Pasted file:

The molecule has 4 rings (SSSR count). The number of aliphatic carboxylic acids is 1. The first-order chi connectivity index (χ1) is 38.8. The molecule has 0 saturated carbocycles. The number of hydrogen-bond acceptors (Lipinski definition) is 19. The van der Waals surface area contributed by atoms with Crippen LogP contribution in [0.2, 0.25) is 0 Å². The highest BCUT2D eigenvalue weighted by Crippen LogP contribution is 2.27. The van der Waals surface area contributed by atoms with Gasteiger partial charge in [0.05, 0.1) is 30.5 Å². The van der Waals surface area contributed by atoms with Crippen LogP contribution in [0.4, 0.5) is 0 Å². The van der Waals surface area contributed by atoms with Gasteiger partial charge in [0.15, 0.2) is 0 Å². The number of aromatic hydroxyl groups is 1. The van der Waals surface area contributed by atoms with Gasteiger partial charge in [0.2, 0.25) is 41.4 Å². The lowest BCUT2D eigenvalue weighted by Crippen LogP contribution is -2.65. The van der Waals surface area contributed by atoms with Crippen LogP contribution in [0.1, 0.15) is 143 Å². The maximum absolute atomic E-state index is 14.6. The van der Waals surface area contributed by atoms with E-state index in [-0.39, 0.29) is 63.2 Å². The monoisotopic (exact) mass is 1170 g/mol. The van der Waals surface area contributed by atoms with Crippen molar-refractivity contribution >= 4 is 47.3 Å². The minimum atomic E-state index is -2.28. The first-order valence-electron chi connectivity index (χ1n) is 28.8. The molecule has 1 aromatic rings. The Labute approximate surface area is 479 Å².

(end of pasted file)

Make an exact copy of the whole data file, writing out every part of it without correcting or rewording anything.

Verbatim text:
The molecule has 4 rings (SSSR count). The number of aliphatic carboxylic acids is 1. The first-order chi connectivity index (χ1) is 38.8. The molecule has 0 saturated carbocycles. The number of hydrogen-bond acceptors (Lipinski definition) is 19. The van der Waals surface area contributed by atoms with Crippen LogP contribution in [0.2, 0.25) is 0 Å². The highest BCUT2D eigenvalue weighted by Crippen LogP contribution is 2.27. The van der Waals surface area contributed by atoms with Gasteiger partial charge in [0.05, 0.1) is 30.5 Å². The van der Waals surface area contributed by atoms with Crippen LogP contribution in [0.4, 0.5) is 0 Å². The van der Waals surface area contributed by atoms with Gasteiger partial charge in [0.15, 0.2) is 0 Å². The number of aromatic hydroxyl groups is 1. The van der Waals surface area contributed by atoms with Gasteiger partial charge in [0.2, 0.25) is 41.4 Å². The lowest BCUT2D eigenvalue weighted by Crippen LogP contribution is -2.65. The van der Waals surface area contributed by atoms with Crippen LogP contribution in [0.1, 0.15) is 143 Å². The maximum absolute atomic E-state index is 14.6. The van der Waals surface area contributed by atoms with E-state index in [-0.39, 0.29) is 63.2 Å². The monoisotopic (exact) mass is 1170 g/mol. The van der Waals surface area contributed by atoms with Crippen molar-refractivity contribution >= 4 is 47.3 Å². The minimum atomic E-state index is -2.28. The first-order valence-electron chi connectivity index (χ1n) is 28.8. The molecule has 1 aromatic rings. The Labute approximate surface area is 479 Å².